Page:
Choosing a new tool: Spiral or Table saw?? !!


Old 03-18-03, 12:39 AM
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Question Choosing a new tool: Spiral or Table saw?? !!

I can hardly believe I am asking this, but ... I am trying to determine which is the more appropriate tool to purchase for my home use. Strangely, I am trying to decide between a table saw and a spiral saw! OK. stop laughing now!

I am doing renovations in my home. I am building a cupboard/shelving/drawer unit in my hallway under the stairs to the new attic loft. (A beautiful design of which I am quite proud.) My circular saw has died, and I realize that I must buy a new tool. My budget is severely limited.

Aside from the drastic difference in their sizes, they are actually quite comparable in price (but I expect I can find a much less expensive spiral saw). I realize the spiral saw is a controversial choice and has a slower learning curve, but ...

I am not a big person, and mostly I will be building things like built-in shelving units, etc.. I already have a power stapler/brad nailer, a jigsaw, a drill press, and a reversible drill.

In general, really big cuts can be made at the point-of-purchase (one of the main reasons to want a table saw). Any extended straight cuts I need to do can be done with the jig saw and a jig. I can also cut angles with the jig saw.

The spiral saw has the advantage of being able to do small routing jobs that will assist in the creation of drawers and such (by cutting small dadoes for the bottom or insets for shelves or drawer slides). This tool is small and easily maneuverable. I can create jigs and fences for extended straight cuts (but will use the jig saw). It has a circle cutter, a router attachment with variable depth, a flexible extension, and a light. I think I can set angles, but I may be wrong about this.

The table saw is huge. It can cut large and small things with great precision. I can buy special blades for things like dadoes (although they are quite expensive). I can cut angles and set the depth on the blade. I can only cut straight rips. I cannot router. There is one on sale this week at Canadian Tire, with stand and extension arms for $200 CNDN.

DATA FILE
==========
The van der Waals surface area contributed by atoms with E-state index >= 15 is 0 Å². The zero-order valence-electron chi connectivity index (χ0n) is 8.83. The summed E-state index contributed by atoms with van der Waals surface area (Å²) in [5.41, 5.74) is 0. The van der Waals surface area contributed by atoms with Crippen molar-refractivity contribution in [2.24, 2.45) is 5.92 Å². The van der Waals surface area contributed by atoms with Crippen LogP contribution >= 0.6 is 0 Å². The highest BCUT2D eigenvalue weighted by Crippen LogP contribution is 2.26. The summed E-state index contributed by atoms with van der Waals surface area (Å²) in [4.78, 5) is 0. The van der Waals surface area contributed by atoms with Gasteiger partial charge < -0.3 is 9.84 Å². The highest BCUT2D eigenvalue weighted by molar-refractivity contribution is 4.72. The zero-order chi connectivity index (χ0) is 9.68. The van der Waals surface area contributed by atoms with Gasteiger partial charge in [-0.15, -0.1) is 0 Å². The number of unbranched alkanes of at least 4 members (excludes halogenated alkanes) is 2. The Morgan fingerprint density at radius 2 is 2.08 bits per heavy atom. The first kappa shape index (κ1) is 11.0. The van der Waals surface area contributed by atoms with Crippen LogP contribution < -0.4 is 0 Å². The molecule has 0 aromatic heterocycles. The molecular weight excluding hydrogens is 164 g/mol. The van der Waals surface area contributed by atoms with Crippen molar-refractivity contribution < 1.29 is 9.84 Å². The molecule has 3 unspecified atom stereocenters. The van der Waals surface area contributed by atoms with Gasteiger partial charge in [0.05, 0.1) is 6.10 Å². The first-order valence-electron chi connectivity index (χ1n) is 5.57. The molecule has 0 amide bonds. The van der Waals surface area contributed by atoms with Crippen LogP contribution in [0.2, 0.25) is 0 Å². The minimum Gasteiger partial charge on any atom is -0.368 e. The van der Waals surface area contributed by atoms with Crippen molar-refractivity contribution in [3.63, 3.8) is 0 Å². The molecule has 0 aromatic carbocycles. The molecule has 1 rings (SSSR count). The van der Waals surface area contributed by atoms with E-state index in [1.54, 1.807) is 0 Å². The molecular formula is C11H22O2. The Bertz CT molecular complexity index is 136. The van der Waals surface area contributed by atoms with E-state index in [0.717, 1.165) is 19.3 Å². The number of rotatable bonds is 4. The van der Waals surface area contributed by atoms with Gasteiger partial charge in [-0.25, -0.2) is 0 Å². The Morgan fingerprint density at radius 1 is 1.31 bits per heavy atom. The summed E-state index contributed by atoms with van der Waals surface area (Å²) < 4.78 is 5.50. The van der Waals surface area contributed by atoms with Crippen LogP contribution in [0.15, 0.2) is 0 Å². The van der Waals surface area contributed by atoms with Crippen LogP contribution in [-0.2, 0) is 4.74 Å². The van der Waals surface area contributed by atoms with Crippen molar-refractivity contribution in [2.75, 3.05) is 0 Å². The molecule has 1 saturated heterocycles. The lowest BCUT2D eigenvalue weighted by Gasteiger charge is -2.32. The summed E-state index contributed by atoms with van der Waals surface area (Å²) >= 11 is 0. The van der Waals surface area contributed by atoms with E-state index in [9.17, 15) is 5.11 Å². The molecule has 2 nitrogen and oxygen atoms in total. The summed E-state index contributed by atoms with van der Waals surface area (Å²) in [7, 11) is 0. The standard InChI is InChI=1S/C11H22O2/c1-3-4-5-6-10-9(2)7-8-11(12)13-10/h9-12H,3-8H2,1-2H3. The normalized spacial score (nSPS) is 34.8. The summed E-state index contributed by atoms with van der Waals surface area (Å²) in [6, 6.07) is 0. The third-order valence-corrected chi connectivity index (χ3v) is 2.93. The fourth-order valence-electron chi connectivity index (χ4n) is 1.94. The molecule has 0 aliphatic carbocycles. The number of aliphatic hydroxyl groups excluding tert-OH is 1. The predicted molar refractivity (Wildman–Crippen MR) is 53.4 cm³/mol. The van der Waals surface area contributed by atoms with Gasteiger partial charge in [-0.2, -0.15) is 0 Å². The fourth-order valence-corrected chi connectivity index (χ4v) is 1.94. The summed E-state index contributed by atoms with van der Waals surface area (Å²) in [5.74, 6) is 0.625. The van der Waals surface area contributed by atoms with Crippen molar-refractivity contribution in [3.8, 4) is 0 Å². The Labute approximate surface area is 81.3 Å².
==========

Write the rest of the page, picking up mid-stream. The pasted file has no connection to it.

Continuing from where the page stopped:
Ok, I guess its really the router that appeals to me -- I figure I will have more luck learning to handle this little router than a big one.

Right now I am feeling a little crazy that I should be comparing these two tools, but my analysis seems reasonable to me. Of course, my reads have also confused me with the dremel, but I don't think this is a tool I need (it seems to be for fine details). In fact, I am leaning toward the spiral saw. (Input on which one to get would be nice!)

Please, am I missing something incredibly obvious here? What do the rest of you think? I'm open to suggestions.

Oh yes, for all of you on the "I hate this thing" side of the discussion -- anyone want to sell me theirs for cheap? Then I can just buy both!

Thanx all,

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Old 03-18-03, 08:23 PM
Join Date: Nov 2001
Location: Taylors, SC
Posts: 9,483
You can always justify your decision. I don't consider any table saw that costs $200 to be of any consequence.

Where do I ship the roto-zip?
Old 03-18-03, 10:01 PM
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Location: Manitoba